AMD's last desktop processor launch was the Athlon XP 2600+, and those chips are only just now becoming available to PC manufacturers. End-user versions of the 2600+ probably won't be widely available for a few weeks, based on everything I've heard. It may take even longer than that.
Similarly, NVIDIA announced its nForce2 core-logic chipset in mid-July (we wrote up a technology preview at the time), and the company promised retail product availability in August. The month of August came and went, and no products showed up. We didn't hear a peep out of NVIDIA about nForce2's schedule, but the fact of the product delay was obvious.
Now, AMD and NVIDIA are teaming up to introduce the combination of the Athlon XP 2800+ processor and the nForce2 chipset. AMD is taking a novel approach to this product launch, making Athlon XP 2700+ and 2800+ chips available through certain PC makers as "a limited edition gaming microprocessor." Those systems should be available "in November", which pretty much means the end of that month. The 2800+ won't be available on retail until next year.
NVIDIA says the nForce2 really, really is coming soon now, too. Now that I've waited as long as I have, I'm going to adopt the consummate Missourian's stance on this one: I'll believe it when I see it.
But I have played with the preproduction versions of AMD's Athlon XP 2800+ and Asus's nForce2 motherboard, and they are both quite nice. The Athlon XP 2800+ runs at 2.25GHz on a 333MHz bus, and the nForce2 feeds it data from dual banks of DDR333 memory. The combination is as nearly as potent as my Kansas City Chiefs' offense. Read on to find out why.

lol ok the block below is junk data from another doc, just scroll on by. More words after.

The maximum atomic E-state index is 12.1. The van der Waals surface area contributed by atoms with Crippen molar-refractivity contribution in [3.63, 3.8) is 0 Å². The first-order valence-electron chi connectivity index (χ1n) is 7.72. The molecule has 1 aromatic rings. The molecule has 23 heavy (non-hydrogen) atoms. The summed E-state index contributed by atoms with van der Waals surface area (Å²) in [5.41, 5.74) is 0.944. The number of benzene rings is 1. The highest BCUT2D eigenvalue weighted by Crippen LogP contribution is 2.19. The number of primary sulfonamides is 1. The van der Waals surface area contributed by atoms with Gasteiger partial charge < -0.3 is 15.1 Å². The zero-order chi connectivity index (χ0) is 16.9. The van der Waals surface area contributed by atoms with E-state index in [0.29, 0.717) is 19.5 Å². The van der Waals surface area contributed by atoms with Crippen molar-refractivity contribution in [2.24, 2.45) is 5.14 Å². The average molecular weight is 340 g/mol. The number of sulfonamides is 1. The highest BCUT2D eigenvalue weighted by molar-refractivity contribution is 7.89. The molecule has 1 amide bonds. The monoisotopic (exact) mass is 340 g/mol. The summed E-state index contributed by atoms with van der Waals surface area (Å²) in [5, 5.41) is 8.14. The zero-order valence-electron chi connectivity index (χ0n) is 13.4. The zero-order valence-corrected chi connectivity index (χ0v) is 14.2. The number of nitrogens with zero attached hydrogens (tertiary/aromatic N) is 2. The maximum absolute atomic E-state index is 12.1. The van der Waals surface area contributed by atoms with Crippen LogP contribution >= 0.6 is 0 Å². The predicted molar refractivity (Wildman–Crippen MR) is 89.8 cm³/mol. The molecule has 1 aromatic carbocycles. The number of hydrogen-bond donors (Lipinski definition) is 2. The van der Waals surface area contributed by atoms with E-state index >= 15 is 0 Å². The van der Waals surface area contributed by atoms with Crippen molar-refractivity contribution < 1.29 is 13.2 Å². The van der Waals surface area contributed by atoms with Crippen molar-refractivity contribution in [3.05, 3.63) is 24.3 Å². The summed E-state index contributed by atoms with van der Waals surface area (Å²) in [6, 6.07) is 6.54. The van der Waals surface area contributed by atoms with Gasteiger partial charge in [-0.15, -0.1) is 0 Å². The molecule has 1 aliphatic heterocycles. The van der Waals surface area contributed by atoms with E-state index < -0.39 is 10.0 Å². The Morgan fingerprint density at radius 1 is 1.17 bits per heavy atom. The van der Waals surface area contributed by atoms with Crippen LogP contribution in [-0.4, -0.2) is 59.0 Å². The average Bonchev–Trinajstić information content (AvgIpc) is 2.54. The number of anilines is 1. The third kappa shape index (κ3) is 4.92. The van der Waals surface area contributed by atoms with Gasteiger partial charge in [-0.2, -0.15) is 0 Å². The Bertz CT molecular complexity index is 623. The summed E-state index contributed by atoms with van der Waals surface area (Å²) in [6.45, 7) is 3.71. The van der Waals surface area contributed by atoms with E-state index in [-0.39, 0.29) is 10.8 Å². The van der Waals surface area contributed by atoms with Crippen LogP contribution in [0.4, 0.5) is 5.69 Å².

Leveraging proactive synergies for a win-win result. Cough.
The Athlon XP 2800+ is (along with the 2700+) the first Athlon to support a 333MHz front-side bus, which is a welcome development to AMD fans who have been clamoring for a faster bus for some time now. There's just something about getting beaten by the Pentium 4 and its fancy-pants 533MHz bus in every bandwidth-intensive benchmark everywhere that makes a faster bus sound like a good idea. We toyed around with raising an Athlon XP's bus from 266MHz to 333MHz a few months ago, and we liked the promise of a faster bus paired up with a faster Athlon XP.
The 2.25GHz Athlon XP 2800+ is fed by NVIDIA's nForce2 "system platform processor" (north bridge), which talks to dual banks of DDR333 memory. We'll talk more about NVIDIA's chipset in a few pages, because we're going to focus on the CPU side of things first by comparing the Athlon XP 2800+ to its Pentium 4 competition. However, you should note that nForce2's memory controller combines dual memory banks, data pre-fetching, and caching in order to improve memory access performance. You'll want to keep that in mind as you see the benchmark scores.